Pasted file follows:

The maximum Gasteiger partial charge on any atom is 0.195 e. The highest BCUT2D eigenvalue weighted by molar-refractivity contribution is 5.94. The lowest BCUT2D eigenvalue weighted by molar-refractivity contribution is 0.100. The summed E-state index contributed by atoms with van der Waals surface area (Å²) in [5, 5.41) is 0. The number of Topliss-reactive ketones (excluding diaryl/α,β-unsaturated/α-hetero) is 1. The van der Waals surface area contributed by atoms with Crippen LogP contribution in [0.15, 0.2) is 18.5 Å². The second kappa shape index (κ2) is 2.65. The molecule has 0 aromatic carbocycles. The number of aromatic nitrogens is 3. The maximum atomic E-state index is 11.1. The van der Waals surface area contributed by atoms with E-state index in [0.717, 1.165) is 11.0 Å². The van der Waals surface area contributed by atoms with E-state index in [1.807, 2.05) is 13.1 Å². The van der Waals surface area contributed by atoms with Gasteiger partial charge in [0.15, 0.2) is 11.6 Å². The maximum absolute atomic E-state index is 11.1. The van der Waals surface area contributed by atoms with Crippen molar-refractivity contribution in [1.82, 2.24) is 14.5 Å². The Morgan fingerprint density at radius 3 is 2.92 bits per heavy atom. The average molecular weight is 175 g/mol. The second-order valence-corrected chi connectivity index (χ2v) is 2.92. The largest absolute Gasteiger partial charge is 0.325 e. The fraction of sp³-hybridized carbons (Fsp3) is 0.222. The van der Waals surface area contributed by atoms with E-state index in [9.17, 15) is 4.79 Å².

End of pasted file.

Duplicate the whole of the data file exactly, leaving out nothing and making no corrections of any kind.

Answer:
The maximum Gasteiger partial charge on any atom is 0.195 e. The highest BCUT2D eigenvalue weighted by molar-refractivity contribution is 5.94. The lowest BCUT2D eigenvalue weighted by molar-refractivity contribution is 0.100. The summed E-state index contributed by atoms with van der Waals surface area (Å²) in [5, 5.41) is 0. The number of Topliss-reactive ketones (excluding diaryl/α,β-unsaturated/α-hetero) is 1. The van der Waals surface area contributed by atoms with Crippen LogP contribution in [0.15, 0.2) is 18.5 Å². The second kappa shape index (κ2) is 2.65. The molecule has 0 aromatic carbocycles. The number of aromatic nitrogens is 3. The maximum atomic E-state index is 11.1. The van der Waals surface area contributed by atoms with E-state index in [0.717, 1.165) is 11.0 Å². The van der Waals surface area contributed by atoms with E-state index in [1.807, 2.05) is 13.1 Å². The van der Waals surface area contributed by atoms with Gasteiger partial charge in [0.15, 0.2) is 11.6 Å². The maximum absolute atomic E-state index is 11.1. The van der Waals surface area contributed by atoms with Crippen molar-refractivity contribution in [1.82, 2.24) is 14.5 Å². The Morgan fingerprint density at radius 3 is 2.92 bits per heavy atom. The average molecular weight is 175 g/mol. The second-order valence-corrected chi connectivity index (χ2v) is 2.92. The largest absolute Gasteiger partial charge is 0.325 e. The fraction of sp³-hybridized carbons (Fsp3) is 0.222. The van der Waals surface area contributed by atoms with E-state index in [9.17, 15) is 4.79 Å².